Use of facial recognition software led Detroit police to falsely arrest 32-year-old Porcha Woodruff for robbery and carjacking, reports The New York Times. Eight months pregnant, she was detained for 11 hours, questioned, and had her iPhone seized for evidence before being released. It’s the latest in a string of false arrests due to use of facial-recognition technology, which many critics say is not reliable.
The mistake seems particularly notable because the surveillance footage used to falsely identify Woodruff did not show a pregnant woman, and Woodruff was very visibly pregnant at the time of her arrest.
The incident began with an automated facial recognition search by the Detroit Police Department. A man who was robbed reported the crime, and police used DataWorks Plus to run surveillance video footage against a database of criminal mug shots. Woodruff’s 2015 mug shot from a previous unrelated arrest was identified as a match. After that, the victim wrongly confirmed her identification from a photo lineup, leading to her arrest.
Woodruff was charged in court with robbery and carjacking before being released on a $100,000 personal bond. A month later, the charges against her were dismissed by the Wayne County prosecutor. Woodruff has filed a lawsuit for wrongful arrest against the city of Detroit, and Detroit’s police chief, James E. White, has stated that the allegations are concerning and that the matter is being taken seriously.
According to The New York Times, this incident is the sixth recent reported case where an individual was falsely accused as a result of facial recognition technology used by police, and the third to take place in Detroit. All six individuals falsely accused have been Black. The Detroit Police Department runs an average of 125 facial recognition searches per year, almost exclusively on Black men, according to data reviewed by The Times.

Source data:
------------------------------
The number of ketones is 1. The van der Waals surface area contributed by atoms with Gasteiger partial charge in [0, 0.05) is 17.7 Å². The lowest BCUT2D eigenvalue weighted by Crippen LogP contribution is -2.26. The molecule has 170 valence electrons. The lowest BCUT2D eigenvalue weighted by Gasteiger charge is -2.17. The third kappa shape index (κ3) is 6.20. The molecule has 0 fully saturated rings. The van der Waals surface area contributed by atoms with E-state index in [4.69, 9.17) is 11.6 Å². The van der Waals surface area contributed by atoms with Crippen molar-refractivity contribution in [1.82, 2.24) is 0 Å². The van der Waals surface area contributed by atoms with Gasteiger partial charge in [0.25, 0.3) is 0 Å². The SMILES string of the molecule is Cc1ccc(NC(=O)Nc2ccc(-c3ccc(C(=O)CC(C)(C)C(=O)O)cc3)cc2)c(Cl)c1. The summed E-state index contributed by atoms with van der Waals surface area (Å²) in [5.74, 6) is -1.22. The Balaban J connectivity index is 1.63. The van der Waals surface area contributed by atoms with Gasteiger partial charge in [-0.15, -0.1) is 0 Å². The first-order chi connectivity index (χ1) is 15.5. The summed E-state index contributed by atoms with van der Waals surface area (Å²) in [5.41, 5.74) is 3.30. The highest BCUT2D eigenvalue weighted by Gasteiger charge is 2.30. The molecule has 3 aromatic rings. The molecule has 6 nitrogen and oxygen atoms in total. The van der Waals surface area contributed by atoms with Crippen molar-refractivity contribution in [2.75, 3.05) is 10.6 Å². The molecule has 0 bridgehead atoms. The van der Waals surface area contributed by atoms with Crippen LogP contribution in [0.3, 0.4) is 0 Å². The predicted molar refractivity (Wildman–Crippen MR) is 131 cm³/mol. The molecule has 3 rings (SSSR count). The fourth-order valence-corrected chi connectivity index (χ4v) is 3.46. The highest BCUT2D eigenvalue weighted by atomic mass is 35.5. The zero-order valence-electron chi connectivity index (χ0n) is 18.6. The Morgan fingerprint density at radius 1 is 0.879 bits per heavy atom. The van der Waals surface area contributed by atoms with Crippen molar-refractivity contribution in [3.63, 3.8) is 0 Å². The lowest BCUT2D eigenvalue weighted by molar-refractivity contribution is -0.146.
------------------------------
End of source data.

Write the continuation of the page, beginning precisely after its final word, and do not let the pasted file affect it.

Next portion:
The city of Detroit currently faces three lawsuits related to wrongful arrests based on the use of facial recognition technology. Advocacy groups, including the American Civil Liberties Union of Michigan, are calling for more evidence collection in cases involving automated face searches, as well as an end to practices that have led to false arrests.
“The reliability of face recognition… has not yet been established.”
Woodruff’s arrest, and the recent trend of false arrests, has sparked a new round in an ongoing debate about the reliability of facial recognition technology in criminal investigations. Critics say the trend highlights the weaknesses of facial recognition technology and the risks it poses to innocent people.
It’s particularly risky for dark-skinned people. A 2020 post on the Harvard University website by Alex Najibi details the pervasive racial discrimination within facial recognition technology, highlighting research that demonstrates significant problems with accurately identifying Black individuals.
A 2022 report from Georgetown Law on facial recognition use in law enforcement found that “despite 20 years of reliance on face recognition as a forensic investigative technique, the reliability of face recognition as it is typically used in criminal investigations has not yet been established.”
Further, a statement from Georgetown on its 2022 report said that as a biometric investigative tool, face recognition “may be particularly prone to errors arising from subjective human judgment, cognitive bias, low-quality or manipulated evidence, and under-performing technology” and that it “doesn’t work well enough to reliably serve the purposes for which law enforcement agencies themselves want to use it.”
The low accuracy of face recognition technology comes from multiple sources, including unproven algorithms, bias in training datasets, different photo angles, and low-quality images used to identify suspects. Also, facial structure isn’t as unique of an identifier that people think it is, especially when combined with other factors, like low-quality data.
This low accuracy rate seems even more troublesome when paired with a phenomenon called automation bias, which is the tendency to trust the decisions of machines, despite potential evidence to the contrary.
These issues have led some cities to ban its use, including San Francisco, Oakland, and Boston. Reuters reported in 2022, however, that some cities are beginning to rethink bans on face recognition as a crime-fighting tool amid “a surge in crime and increased lobbying from developers.”
As for Woodruff, her experience left her hospitalized for dehydration and deeply traumatized. Her attorney, Ivan L. Land, emphasized to The Times the need for police to conduct further investigation after a facial recognition hit, rather than relying solely on the technology. “It’s scary. I’m worried,” he said. “Someone always looks like someone else.”